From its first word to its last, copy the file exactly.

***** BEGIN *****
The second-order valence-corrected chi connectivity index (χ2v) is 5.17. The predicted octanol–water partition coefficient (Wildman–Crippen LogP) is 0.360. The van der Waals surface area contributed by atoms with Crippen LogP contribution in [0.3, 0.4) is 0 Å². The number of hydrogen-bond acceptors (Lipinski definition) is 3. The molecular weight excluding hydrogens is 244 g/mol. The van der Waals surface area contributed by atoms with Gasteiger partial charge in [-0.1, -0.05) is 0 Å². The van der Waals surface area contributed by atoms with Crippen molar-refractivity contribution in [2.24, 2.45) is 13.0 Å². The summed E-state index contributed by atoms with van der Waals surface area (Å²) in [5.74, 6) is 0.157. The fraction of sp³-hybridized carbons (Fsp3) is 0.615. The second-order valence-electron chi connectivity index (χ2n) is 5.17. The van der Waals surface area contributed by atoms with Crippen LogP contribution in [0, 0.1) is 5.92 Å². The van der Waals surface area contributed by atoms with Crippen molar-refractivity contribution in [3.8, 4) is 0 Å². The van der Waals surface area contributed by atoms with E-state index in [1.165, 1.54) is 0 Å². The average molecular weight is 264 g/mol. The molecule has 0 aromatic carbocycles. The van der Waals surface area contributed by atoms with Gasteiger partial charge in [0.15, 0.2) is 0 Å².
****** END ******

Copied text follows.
The second-order valence-corrected chi connectivity index (χ2v) is 5.17. The predicted octanol–water partition coefficient (Wildman–Crippen LogP) is 0.360. The van der Waals surface area contributed by atoms with Crippen LogP contribution in [0.3, 0.4) is 0 Å². The number of hydrogen-bond acceptors (Lipinski definition) is 3. The molecular weight excluding hydrogens is 244 g/mol. The van der Waals surface area contributed by atoms with Gasteiger partial charge in [-0.1, -0.05) is 0 Å². The van der Waals surface area contributed by atoms with Crippen molar-refractivity contribution in [2.24, 2.45) is 13.0 Å². The summed E-state index contributed by atoms with van der Waals surface area (Å²) in [5.74, 6) is 0.157. The fraction of sp³-hybridized carbons (Fsp3) is 0.615. The second-order valence-electron chi connectivity index (χ2n) is 5.17. The van der Waals surface area contributed by atoms with Crippen LogP contribution in [0, 0.1) is 5.92 Å². The van der Waals surface area contributed by atoms with Crippen molar-refractivity contribution in [3.8, 4) is 0 Å². The van der Waals surface area contributed by atoms with E-state index in [1.165, 1.54) is 0 Å². The average molecular weight is 264 g/mol. The molecule has 0 aromatic carbocycles. The van der Waals surface area contributed by atoms with Gasteiger partial charge in [0.15, 0.2) is 0 Å².